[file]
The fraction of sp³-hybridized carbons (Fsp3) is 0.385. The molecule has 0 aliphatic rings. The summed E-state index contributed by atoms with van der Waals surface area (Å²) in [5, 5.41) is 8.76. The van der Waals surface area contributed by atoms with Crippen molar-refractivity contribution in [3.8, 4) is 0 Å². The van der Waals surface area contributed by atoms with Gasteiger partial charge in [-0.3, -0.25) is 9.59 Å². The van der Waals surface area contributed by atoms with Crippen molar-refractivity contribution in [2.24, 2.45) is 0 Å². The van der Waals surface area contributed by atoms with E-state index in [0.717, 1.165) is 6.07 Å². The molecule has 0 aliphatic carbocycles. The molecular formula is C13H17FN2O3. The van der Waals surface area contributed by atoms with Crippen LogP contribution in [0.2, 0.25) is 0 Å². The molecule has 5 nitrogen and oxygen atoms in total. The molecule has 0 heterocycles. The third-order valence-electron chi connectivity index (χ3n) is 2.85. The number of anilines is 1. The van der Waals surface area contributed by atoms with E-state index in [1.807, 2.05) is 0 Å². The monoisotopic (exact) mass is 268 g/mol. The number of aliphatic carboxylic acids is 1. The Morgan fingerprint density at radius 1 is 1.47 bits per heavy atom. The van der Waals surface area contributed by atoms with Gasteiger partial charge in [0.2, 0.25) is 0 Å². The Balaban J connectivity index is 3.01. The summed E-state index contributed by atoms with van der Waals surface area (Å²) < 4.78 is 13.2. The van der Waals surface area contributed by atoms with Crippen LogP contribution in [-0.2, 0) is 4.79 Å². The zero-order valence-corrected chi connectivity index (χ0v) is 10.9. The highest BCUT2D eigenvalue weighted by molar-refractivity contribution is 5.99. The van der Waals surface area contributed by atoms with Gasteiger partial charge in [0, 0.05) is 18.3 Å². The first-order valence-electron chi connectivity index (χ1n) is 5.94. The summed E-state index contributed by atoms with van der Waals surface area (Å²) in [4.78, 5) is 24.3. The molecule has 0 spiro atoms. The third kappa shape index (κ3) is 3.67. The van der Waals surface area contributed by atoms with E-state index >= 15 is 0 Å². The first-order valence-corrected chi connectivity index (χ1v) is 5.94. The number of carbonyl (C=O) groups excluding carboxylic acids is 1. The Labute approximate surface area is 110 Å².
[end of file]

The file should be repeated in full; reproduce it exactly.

The fraction of sp³-hybridized carbons (Fsp3) is 0.385. The molecule has 0 aliphatic rings. The summed E-state index contributed by atoms with van der Waals surface area (Å²) in [5, 5.41) is 8.76. The van der Waals surface area contributed by atoms with Crippen molar-refractivity contribution in [3.8, 4) is 0 Å². The van der Waals surface area contributed by atoms with Gasteiger partial charge in [-0.3, -0.25) is 9.59 Å². The van der Waals surface area contributed by atoms with Crippen molar-refractivity contribution in [2.24, 2.45) is 0 Å². The van der Waals surface area contributed by atoms with E-state index in [0.717, 1.165) is 6.07 Å². The molecule has 0 aliphatic carbocycles. The molecular formula is C13H17FN2O3. The van der Waals surface area contributed by atoms with Crippen LogP contribution in [0.2, 0.25) is 0 Å². The molecule has 5 nitrogen and oxygen atoms in total. The molecule has 0 heterocycles. The third-order valence-electron chi connectivity index (χ3n) is 2.85. The number of anilines is 1. The van der Waals surface area contributed by atoms with E-state index in [1.807, 2.05) is 0 Å². The monoisotopic (exact) mass is 268 g/mol. The number of aliphatic carboxylic acids is 1. The Morgan fingerprint density at radius 1 is 1.47 bits per heavy atom. The van der Waals surface area contributed by atoms with Gasteiger partial charge in [0.2, 0.25) is 0 Å². The Balaban J connectivity index is 3.01. The summed E-state index contributed by atoms with van der Waals surface area (Å²) < 4.78 is 13.2. The van der Waals surface area contributed by atoms with Crippen LogP contribution in [-0.2, 0) is 4.79 Å². The zero-order valence-corrected chi connectivity index (χ0v) is 10.9. The highest BCUT2D eigenvalue weighted by molar-refractivity contribution is 5.99. The van der Waals surface area contributed by atoms with Gasteiger partial charge in [0, 0.05) is 18.3 Å². The first-order valence-electron chi connectivity index (χ1n) is 5.94. The summed E-state index contributed by atoms with van der Waals surface area (Å²) in [4.78, 5) is 24.3. The molecule has 0 spiro atoms. The third kappa shape index (κ3) is 3.67. The van der Waals surface area contributed by atoms with E-state index >= 15 is 0 Å². The first-order valence-corrected chi connectivity index (χ1v) is 5.94. The number of carbonyl (C=O) groups excluding carboxylic acids is 1. The Labute approximate surface area is 110 Å².